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I wasn’t far into S-Town, a gorgeous new seven-part podcast from the team behind Serial and This American Life, when I began to hear rumors that it “wasn’t real.” Maybe this tale of murder and intrigue in a sleepy Alabama county had been dreamed up by producers hoping to refresh the “podcast space”—to fool listeners into embracing a form of audio entertainment they didn’t know they wanted. It felt like a plausible theory. Narrator Brian Reed kicks off the series with a meditation on clock-making, the process by which impossibly temperamental, intricate machines are set in motion by persnickety artists. And the opening episodes are (winkingly, I wondered??) full of Faulkner, both because one character loans Reed A Rose for Emily to help him understand the town’s quiet menace, and because the show itself meanders between Gothic unease and poetic melancholy.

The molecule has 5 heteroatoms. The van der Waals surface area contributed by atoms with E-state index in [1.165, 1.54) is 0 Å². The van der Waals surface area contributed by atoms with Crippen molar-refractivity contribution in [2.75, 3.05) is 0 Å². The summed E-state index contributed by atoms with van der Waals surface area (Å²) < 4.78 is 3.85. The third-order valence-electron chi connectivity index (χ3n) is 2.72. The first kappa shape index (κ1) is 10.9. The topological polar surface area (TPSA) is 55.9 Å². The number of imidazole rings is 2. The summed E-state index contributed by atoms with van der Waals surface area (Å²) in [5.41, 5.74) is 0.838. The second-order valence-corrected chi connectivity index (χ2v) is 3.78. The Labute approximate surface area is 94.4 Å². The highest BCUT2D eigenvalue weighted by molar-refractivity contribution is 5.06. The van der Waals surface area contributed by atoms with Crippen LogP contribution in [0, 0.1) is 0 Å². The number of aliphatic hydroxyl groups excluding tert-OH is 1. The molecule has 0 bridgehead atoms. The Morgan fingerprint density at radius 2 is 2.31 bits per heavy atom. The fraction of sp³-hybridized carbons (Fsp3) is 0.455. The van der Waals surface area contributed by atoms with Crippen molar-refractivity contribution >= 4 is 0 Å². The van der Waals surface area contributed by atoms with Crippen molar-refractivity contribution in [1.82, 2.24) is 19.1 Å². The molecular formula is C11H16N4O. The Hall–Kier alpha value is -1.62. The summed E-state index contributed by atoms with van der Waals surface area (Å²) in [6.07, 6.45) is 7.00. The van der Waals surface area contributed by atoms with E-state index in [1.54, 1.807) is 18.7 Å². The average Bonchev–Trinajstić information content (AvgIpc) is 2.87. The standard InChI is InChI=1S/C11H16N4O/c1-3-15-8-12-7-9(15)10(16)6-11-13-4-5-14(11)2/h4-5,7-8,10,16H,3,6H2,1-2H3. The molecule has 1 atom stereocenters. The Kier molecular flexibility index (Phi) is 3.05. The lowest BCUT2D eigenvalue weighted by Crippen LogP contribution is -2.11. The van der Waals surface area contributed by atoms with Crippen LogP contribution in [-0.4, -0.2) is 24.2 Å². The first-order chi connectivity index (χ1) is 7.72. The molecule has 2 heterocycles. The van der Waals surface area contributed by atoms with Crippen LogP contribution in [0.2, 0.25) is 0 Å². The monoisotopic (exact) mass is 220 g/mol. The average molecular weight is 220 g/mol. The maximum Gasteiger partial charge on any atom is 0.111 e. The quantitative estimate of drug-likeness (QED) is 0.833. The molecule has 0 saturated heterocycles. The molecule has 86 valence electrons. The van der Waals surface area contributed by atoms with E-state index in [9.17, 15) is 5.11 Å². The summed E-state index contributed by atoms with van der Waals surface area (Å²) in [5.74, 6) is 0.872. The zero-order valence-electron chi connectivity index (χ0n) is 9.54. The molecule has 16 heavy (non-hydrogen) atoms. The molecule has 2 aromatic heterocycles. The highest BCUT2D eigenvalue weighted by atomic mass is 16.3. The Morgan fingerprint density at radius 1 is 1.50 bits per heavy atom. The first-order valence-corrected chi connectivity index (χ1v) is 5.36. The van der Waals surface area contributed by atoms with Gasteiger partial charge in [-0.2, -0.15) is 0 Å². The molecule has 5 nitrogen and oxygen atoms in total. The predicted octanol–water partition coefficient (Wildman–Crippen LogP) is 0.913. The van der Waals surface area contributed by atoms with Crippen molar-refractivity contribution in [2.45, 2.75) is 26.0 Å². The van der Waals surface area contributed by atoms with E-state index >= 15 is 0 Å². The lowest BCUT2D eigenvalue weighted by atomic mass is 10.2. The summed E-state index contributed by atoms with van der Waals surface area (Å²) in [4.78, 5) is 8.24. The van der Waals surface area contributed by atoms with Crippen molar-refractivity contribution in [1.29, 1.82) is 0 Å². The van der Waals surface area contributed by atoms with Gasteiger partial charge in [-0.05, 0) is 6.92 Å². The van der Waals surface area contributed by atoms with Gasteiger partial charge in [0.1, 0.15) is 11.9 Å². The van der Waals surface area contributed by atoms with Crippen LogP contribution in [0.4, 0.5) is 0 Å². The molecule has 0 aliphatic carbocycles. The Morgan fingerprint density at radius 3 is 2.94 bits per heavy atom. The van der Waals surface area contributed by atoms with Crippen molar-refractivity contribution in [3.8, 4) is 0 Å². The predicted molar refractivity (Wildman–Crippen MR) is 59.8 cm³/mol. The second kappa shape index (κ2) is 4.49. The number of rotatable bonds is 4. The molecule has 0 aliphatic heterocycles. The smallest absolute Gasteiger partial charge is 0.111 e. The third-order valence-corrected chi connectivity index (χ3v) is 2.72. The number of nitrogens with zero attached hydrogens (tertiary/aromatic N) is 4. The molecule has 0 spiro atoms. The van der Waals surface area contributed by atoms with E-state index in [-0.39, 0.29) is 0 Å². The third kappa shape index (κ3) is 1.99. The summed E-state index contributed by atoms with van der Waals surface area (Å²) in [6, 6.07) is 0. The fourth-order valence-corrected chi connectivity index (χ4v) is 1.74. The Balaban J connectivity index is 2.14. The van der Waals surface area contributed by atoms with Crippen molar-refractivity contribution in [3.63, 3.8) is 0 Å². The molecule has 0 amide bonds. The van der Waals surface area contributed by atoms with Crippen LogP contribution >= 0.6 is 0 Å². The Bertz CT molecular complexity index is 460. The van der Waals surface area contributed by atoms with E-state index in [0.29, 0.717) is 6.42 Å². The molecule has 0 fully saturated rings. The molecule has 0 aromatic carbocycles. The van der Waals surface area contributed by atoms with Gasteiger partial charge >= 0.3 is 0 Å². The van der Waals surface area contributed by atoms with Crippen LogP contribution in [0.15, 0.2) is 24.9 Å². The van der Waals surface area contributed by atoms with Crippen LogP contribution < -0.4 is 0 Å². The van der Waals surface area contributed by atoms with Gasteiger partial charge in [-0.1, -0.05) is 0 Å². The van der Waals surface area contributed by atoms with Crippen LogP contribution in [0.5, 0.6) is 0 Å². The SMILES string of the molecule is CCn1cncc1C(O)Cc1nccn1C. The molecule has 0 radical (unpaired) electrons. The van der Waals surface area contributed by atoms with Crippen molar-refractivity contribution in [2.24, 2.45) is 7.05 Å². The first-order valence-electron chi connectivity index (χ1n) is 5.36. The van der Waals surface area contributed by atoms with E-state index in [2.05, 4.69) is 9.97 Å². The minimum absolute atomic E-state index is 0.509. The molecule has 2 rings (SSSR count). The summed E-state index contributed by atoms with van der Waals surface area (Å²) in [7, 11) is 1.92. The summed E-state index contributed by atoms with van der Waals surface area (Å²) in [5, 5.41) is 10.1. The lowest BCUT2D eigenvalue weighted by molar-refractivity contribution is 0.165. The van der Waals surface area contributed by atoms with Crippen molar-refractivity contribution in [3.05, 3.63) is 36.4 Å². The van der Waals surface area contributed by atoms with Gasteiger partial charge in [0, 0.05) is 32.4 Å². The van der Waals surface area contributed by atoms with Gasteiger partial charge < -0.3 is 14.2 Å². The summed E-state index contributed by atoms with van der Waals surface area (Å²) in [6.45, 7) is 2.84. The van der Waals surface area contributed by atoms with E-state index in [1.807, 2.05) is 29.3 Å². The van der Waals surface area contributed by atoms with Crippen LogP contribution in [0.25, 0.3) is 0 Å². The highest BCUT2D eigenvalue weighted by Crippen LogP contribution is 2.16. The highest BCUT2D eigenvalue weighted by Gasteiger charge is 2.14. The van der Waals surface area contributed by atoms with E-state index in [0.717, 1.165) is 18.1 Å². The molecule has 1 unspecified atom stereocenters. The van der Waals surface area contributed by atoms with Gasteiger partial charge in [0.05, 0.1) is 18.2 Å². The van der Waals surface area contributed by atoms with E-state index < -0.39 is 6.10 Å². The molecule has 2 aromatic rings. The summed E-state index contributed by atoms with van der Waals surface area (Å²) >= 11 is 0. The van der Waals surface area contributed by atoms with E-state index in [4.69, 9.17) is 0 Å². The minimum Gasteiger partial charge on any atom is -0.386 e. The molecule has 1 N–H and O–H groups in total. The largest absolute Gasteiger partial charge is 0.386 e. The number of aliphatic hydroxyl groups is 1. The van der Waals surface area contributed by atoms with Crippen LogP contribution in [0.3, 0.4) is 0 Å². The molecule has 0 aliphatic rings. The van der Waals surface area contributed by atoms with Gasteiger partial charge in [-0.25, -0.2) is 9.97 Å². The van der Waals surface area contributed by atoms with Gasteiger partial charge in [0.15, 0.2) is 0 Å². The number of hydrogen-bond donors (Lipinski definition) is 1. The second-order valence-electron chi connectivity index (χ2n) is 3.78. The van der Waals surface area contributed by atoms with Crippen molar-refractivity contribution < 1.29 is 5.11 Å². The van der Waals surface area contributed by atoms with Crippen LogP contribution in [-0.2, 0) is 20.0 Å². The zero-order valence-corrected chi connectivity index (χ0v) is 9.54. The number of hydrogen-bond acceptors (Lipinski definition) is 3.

If S-Town is a contraption, perhaps it’s one straight out of Carson McCullers: a wagon with honeysuckles trained all over it and a corpse nailed to the undercarriage. Or perhaps Reed and his colleagues want to transport us in ways that we don’t expect and that genre conventions don’t prescribe. The journey begins in familiar Serial territory, with a voluble and disenchanted eccentric named John B. emailing Reed out of the blue and begging him to investigate a local boy’s murder. John thinks the son of a prominent family offed the kid; he thinks the corrupt police department covered it up. To him, the whole sordid affair encapsulates something essential about the trash heap of depravity and backwardness in which he’s spent his entire life. Woodstock, Alabama, he insists, is “Shit Town.”